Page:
The feds might have nixed putting tolls on Interstate 80, but Vince Matteo’s youth spent watching horror films steeled him for what he said needs to be done: repeal Act 44.
“It’s not enough to put a stake in the vampire. You have to burn the body,” he said during an interview on Monday.
Matteo, president of the Williamsport-Lycoming Chamber of Commerce, was speaking as a representative of the Alliance to Stop I-80 Tolling.
Even though earlier this month the Federal Highway Administration rejected the state’s request to toll the 311-mile east-west span, the alliance feels the issue isn’t settled until the act that created the idea is repealed.
Act 44, passed in 2007, called for raising $116 billion over 50 years by issuing bonds, increasing tolls on the Turnpike and allows tolls to be put on I-80. As long as the act exists, it “still leaves something open, if only a crack, for tolling Interstate 80 in the future, and I think the near future,” Matteo said.
He and Ed Edwards, president of the Columbia Montour Chamber of Commerce, argued that it’s not fair to place tolls on I-80 to pay for public transportation in Philadelphia and Pittsburgh. The only fair thing would be to toll every road, though they’re not proposing that, they said.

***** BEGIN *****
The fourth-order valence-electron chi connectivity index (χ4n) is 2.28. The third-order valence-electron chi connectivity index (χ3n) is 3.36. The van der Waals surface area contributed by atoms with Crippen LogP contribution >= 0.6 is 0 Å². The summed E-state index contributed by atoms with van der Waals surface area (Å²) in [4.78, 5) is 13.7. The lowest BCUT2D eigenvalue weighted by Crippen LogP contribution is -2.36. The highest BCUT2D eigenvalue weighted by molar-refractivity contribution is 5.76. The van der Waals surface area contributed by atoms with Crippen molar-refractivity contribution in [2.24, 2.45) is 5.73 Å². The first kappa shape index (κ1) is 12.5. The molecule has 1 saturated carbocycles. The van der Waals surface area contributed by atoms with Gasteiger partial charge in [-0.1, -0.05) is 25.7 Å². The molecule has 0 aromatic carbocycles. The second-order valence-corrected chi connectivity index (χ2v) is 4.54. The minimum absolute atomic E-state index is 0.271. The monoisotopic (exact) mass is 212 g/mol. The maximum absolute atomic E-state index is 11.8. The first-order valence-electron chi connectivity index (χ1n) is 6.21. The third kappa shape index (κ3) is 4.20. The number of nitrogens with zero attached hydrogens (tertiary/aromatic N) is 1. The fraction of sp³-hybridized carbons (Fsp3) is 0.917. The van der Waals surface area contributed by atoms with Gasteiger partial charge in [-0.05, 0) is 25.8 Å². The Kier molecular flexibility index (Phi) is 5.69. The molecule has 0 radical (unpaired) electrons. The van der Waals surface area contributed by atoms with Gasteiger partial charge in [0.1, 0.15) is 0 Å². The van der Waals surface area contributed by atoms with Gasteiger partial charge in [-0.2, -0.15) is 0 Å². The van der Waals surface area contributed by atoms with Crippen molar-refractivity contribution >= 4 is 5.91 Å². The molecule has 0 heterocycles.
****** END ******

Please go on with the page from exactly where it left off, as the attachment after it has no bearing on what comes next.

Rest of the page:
The point is that legislators didn’t study the issue, didn’t investigate alternatives and simply pushed through a plan that they felt wouldn’t raise much fuss from the country folk who inhabit upstate Pennsylvania, they said.
“It was the path of least resistance,” Edwards said. “I think they thought, ‘How much opposition could there be? This is all farm lands and woodlands.’ ” He said alternatives have been offered, but they were either immediately dismissed or left to whither in legislative committees.
“They don’t want to pay their fair share,” Matteo said of legislators from the state’s major metropolitan areas. “I believe it’s a purely political move on their part.”
Though the alliance, made up mostly of business associations along the interstate’s corridor, wants to see Act 44 repealed, it equally believes the legislature needs to quickly find another source fund road and bridge repair. “We prefer that they not allow the Turnpike Commission get deeper and deeper and deeper into debt,” Edwards said.
A Quinnipiac University poll in August found nearly two-thirds of Pennsylvanians opposed I-80 tolls. Every region opposed it, though Philadelphia had the lowest opposition rate of 51 percent.